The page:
There’s probably nothing more difficult for filmmakers and studios these days than trying to keep a big secret under wraps. There are the hungry film journalists working every possible angle to uncover the latest big scoop, and often big surprises are uncovered well before they were intended to be revealed. I’m not here to say whether or not this is right or wrong, it’s simply just how things are in the modern era. In the months leading up to 2016’s Comic-Con in San Diego, the filmmaking duo of writer Simon Barrett and director Adam Wingard had been subtly hyping their latest movie, The Woods. The minds behind The Guest and You’re Next would be behind a horror film set in a secluded forest, and with their strong track record horror fans were excited. But then the big reveal came in San Diego – The Woods wasn’t what everyone thought, it would be the brand new sequel to The Blair Witch Project, simply titled Blair Witch.
It’s quite difficult to overstate the influence of The Blair Witch Project on the modern horror landscape. Made on a shoestring budget, The Blair Witch Project is not only one of the most profitable movies ever made, it basically created, for better or worse, the found footage genre which has become an indelible part of low budget horror. But after a very unpopular sequel, 2000’s Book of Shadows, the series met an unceremonious end until its revival in 2016.
Blair Witch brings the series back to its found footage roots in what is a sequel that expands its scope because of technological advances while retaining a sense of mystery to the horrific mythology that captivated audiences nearly two decades ago. As someone who is not fond of found footage movies, I find Blair Witch to be a refreshing change of pace within a genre that has stagnated since The Blair Witch Project. Each of the new characters are fitted with their own recording devices which gives Blair Witch a unique level of individual perspective that is often absent from found footage movies. Also, the nature of the technology ensures that the characters aren’t spending their screen time explaining why they’re still recording as all hell breaks loose, something that happens far too often in movies of this ilk.
The story of Blair Witch is a fairly straightforward sequel to the original. James (James Allen McCune) lost his sister in the original film all those years ago and has never lost hope that she might one day be recovered. When he discovers new footage online, James agrees to participate in a documentary on the search with his friend Lisa (Callie Hernandez). Their accompanied by James’ best friend Peter (Brandon Scott) and his girlfriend Ashley (Corbin Reid), and everyone is equipped with their own cameras to document each and every one of their discoveries. The quartet is soon joined by Lane (Wes Robinson) and Talia (Valorie Curry), two locals that have their own fascination with the mythical Blair Witch. Can you guess where it goes from here? Needless to say that it’s not exactly a pleasant camping trip in the woods.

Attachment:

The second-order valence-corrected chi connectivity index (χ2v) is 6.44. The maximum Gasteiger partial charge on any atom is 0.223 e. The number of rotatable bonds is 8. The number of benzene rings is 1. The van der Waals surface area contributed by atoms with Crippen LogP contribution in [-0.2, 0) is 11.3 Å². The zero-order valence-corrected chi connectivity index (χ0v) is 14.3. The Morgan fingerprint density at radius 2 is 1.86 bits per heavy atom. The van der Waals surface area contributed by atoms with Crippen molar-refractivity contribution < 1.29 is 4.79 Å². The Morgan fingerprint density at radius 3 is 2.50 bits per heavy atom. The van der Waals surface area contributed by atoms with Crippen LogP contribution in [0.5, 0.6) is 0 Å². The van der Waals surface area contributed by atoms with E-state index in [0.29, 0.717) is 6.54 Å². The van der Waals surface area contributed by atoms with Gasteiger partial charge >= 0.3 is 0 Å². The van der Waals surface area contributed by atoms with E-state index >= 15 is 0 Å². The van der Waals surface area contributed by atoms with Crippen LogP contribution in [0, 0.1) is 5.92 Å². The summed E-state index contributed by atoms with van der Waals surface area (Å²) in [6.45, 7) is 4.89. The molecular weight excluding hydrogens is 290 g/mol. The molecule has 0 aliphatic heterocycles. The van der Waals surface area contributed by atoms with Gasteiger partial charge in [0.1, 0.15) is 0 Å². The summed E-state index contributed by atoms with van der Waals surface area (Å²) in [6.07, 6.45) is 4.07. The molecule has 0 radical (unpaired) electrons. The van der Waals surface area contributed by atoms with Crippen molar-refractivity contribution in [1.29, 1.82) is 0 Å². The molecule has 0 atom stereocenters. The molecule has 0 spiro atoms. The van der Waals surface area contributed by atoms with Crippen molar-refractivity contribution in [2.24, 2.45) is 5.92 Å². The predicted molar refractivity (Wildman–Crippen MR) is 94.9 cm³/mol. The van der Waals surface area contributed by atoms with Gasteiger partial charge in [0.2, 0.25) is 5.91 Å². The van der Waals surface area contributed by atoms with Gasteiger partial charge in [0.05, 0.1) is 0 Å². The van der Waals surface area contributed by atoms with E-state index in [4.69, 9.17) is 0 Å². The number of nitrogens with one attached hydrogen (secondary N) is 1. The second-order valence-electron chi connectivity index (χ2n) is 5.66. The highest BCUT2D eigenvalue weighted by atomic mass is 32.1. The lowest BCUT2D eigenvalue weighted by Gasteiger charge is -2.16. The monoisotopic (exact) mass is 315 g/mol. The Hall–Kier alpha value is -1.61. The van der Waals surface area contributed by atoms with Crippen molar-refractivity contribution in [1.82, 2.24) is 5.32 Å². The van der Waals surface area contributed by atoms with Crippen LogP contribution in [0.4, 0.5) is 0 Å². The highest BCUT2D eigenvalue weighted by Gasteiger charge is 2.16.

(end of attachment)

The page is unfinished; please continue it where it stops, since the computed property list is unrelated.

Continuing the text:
Aside from the fact that Blair Witch is an amplified, modernized sequel that escalates the horror with a larger scale of spooky happenings and some grotesque body horror, the movie really understands one thing that few movies that take place so long after the original realize – over-explaining the nature of evil is often extremely underwhelming. Simon Barrett and Adam Wingard expand the mythology of Blair Witch but only to a minute degree, which greatly adds to the film’s effectiveness. The conclusion of Blair Witch leaves viewers with a number of unanswered questions about the nature of the evil that haunts the woods, retaining an ambiguity that makes horror all the more unsettling. There are little nods to the original film but no egregious callbacks, leaving the film to stand on its own while fitting into a larger series.
The rise of streaming services have laid waste to home video special features. Nowadays, you’re lucky if there’s a modest featurette or two on Blu-ray set unless you’re purchasing from the pantheon of distributors like Shout! Factory, Criterion Collection, or the revitalized Vestron Video. The Blu-ray for Blair Witch contains some of the best special features for a new release in sometime. Not only does the disc contain audio commentary from Wingard and Barrett, but it has a feature-length documentary that examines every aspect of Blair Witch from development to release. How the true nature of the film was kept under wraps is explained in great detail, the filmmakers and actors divulging the various set of tricks employed to prevent word leaking. Most fascinating within the lengthy documentary are the various cameras used to capture the feeling of individual characters recording the film’s events, as well as the work by the editing and sound departments to flavor the film with glitches that feel naturalistic for the film’s presentation. This is a truly in-depth Blu-ray set that should be an object of desire for any hardcore fans of the Blair Witch series.
Blair Witch isn’t the kind of movie that is going to win over a lot of new converts to the series. It’s an updating of the original premise with little flourishes that help it stand apart from its legendary origins. But for horror fans there’s 90 minutes of pulse-pounding intensity that escalates with some rather impressive gore effects and some rather crazy moments of things going bump in the night. Is Blair Witch a great movie? No, it’s just a fun movie from a team of filmmakers who are relishing every minute of making this mayhem.